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Sometimes the more you look for something the less chance you have of finding it. “If you really want something you have to try to not want it so much,” says director Tim Mielants, describing how his character Patrick finally cracks the case of his missing favorite hammer.

The zen exercise doesn’t just work for the obsessive lead character in his debut feature of the same name. It was essentially what allowed the director to finally shoot the story that had preoccupied him since his youth in Belgium.

Interviewed by Variety film critic Peter Debruge, the helmer was speaking at the Variety Critics Corner series at the 54th Karlovy Vary film fest.

Mielants, a veteran director of small-screen series such as “Peaky Blinders” and “Legion,” says he was trying too hard to break into film for years before finally finding his way to the realization of “Patrick,” competing at Karlovy Vary for the Crystal Globe.

“I came to television just to put bread on the table,” he says, “and in a way in television, I failed my way up and that’s actually how it all turned out.”

The offbeat story, set in a nudist camp in the mid-80s, is not really about nudism, Mielants says. The germ of “Patrick” was planted in an experience the director had as a kid, he says.

“This idea is more than 30 years old. My parents took me to a nudist camp back in the 80s and what I saw there stayed with me ever since. It was managed by a mother and a son, and the mother was blind and she didn’t know that everyone was walking around naked. And there were like terrorist organizations operating from there.”

Convincing his actors, including Kiwi thesp Jemaine Clement (“What We Do in the Shadows,” “Legion”), to bare all proved easier than Mielants was expecting, he confesses.

“Actually I was worried about it but nobody said no to the project because they’d be naked. The other way around – Pierre Bokma, who is like the Marlon Brando of the Netherlands, said, ‘Well, Tim, I’m gonna do it because it’s naked. Otherwise I wouldn’t.’”

Despite the challenges in funding a story like “Patrick,” Mielants says, the idea just wouldn’t let him off the hook.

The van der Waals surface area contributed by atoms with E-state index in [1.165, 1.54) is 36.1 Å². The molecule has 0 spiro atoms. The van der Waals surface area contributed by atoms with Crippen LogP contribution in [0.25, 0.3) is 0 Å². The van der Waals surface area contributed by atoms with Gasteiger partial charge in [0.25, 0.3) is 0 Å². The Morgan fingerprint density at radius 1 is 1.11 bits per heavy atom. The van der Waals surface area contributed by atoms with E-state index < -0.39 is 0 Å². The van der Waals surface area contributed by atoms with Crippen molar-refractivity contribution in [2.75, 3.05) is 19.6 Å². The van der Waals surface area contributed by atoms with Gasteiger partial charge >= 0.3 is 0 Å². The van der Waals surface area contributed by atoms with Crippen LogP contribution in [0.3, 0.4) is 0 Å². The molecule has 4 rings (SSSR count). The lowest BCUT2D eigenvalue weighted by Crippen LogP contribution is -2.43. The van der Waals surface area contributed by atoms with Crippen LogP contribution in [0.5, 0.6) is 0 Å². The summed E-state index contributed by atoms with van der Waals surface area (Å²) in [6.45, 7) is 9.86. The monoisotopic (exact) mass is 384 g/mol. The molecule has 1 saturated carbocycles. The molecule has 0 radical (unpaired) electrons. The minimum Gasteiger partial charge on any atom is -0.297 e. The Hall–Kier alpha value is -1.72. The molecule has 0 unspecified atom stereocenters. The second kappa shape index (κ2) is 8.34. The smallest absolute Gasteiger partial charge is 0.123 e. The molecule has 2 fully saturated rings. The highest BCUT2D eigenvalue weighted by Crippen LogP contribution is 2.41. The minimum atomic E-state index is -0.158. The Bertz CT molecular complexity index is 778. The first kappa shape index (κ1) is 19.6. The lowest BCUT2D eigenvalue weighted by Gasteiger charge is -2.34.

“It stayed with me for a long, long time. It never left me. And I was doing interviews with people who went there back in the day and I was collecting a lot of ideas.”

The nudity was an element in that world he couldn’t escape either, Mielants says, but recalls it as “always quite normal.”

“I felt I wouldn’t be truthful if not using the nudity because that was something that stood out and that was special about the mysterious atmosphere. The stories I saw there, the people, the characters that were kind of mysterious and special and bizarre. It just made and extreme, big impression on me.”

The cast got on the same page surprisingly quickly, the director says.

“I think all the actors felt it wasn’t about the nudity. It was trying to tell another story. Actually, we all considered it a costume drama. Costume dramas are actually never interesting because of the costumes.”

What’s at the core, really, is Patrick’s way of handling the loss of his father, Mielants says. “The story I wanted to tell is actually about grief.”

Patrick, in obsessing about finding his missing hammer, “is trying to avoid that pain,” the director says. “Sometimes during grief we start asking ourselves questions. What do we want to do in life? Where is this going? What am I doing? These deeper existential questions.”

As camp visitors ask Patrick similarly awkward questions (“Do you want to stay here forever?”), the socially awkward maintenance man “is going through these five stages of grief told by searching for his hammer.”

As he does, the bizarre quotient steadily escalates – as do the laughs. Without realizing it, says Mielants, he made “Patrick” as a “slow comedy.”

That’s how Clement described the script, using a term Mielants had never heard. “He said it’s comedy without punchlines.”

After mulling that explanation for a bit, the director says, he decided he was just fine with that description.